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The Children's Hospital Foundation of Manitoba has undertaken a project designed to alleviate concerns kids from northern and remote communities may have when visiting Winnipeg's Children's Hospital for the first time.

A book, following Dolly the deer's first hospital visit, has been developed in four languages: English, Cree, Oji-Cree, and Ojibwe. More languages are planned for the future.

The author and illustrator of the book, called My New Friend, is Mike Parkhill. Parkhill says he wanted to put things in the book that weren't already written about.

"We just tried to set expectations properly for the children and the parents, and be pro-active about it. So if they read the book over and over again, if they ever have an emergency where they have to come to this hospital, you know, we can get rid of a little bit of that trepidation for them," says Parkhill.

Dr. Celia Rodd, is a pediatric endocrinologist at the hospital. She says a quarter to a third of their patient population clientele speak languages other than English. She says the Canadian Pediatric Society's Read, Speak, and Sing program encourages pediatricians to take an active role in promoting early childhood literacy. Dr. Rodd says the goal is to build a library of 20-25 books for each kid by the time they're five years old, but she says two years ago they realized they didn't have books in Indigenous Manitoba languages.

"Additionally, we didn't have a tool or a story to help that sick child that was coming from that far away, remote area to fly down here to Winnipeg to get care. You can imagine the anxiety in that child and that parent, and we wanted a story to create and reduce that anxiety and give them some coping skills," says Dr. Rodd.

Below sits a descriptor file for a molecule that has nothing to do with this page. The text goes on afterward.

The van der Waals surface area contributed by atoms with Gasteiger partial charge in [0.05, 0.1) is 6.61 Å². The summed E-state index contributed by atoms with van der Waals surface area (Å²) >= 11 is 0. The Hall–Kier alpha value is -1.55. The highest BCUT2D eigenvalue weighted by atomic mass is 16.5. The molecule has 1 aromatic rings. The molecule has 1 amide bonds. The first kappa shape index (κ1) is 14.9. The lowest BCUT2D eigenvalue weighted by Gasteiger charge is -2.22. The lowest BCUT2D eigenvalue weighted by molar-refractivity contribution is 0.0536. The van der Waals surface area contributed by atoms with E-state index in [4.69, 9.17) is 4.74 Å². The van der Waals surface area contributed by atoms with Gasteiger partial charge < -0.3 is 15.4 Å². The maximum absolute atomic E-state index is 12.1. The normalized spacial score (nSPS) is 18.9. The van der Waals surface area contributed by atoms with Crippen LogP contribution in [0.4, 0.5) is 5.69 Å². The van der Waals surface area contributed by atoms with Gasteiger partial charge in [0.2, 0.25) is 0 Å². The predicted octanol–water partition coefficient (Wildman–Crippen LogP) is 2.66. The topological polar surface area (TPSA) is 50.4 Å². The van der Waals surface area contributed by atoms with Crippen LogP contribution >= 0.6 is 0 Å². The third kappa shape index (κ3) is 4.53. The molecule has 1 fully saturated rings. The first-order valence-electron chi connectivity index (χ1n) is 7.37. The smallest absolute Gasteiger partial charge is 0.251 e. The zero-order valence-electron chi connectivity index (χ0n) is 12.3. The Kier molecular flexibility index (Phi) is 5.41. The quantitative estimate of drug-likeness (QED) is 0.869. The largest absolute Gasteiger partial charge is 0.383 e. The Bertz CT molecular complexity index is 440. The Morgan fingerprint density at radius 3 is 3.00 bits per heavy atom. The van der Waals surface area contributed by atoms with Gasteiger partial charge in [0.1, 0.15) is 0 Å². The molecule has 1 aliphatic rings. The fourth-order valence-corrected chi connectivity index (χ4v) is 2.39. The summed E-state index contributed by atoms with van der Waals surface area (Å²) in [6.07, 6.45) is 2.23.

Parkhill says he doesn't create books on his own, but gets help along the way.

"I get a lot of help from a lot of translators, I go to a lot of Anishinaabe traditionalists, to make sure everything's accurate. Then I go to my target audience, which is four and five-- six-- -year-old children, and I get them to pick the characters and the eyes and the ones they tend to go with the best," says Parkhill.

The book's cover credits Veronica Atwin for the concept and says Gerda Schell co-developed the story with Parkhill. On the Ojibwe edition, Wanda Barker is credited for translations. Marsha Blacksmith translated it into Cree.

The Children's Hospital Foundation of Manitoba says the book collaboration was made possible by the generosity of Margaret and Ernst Schell and the Winnipeg Foundation.

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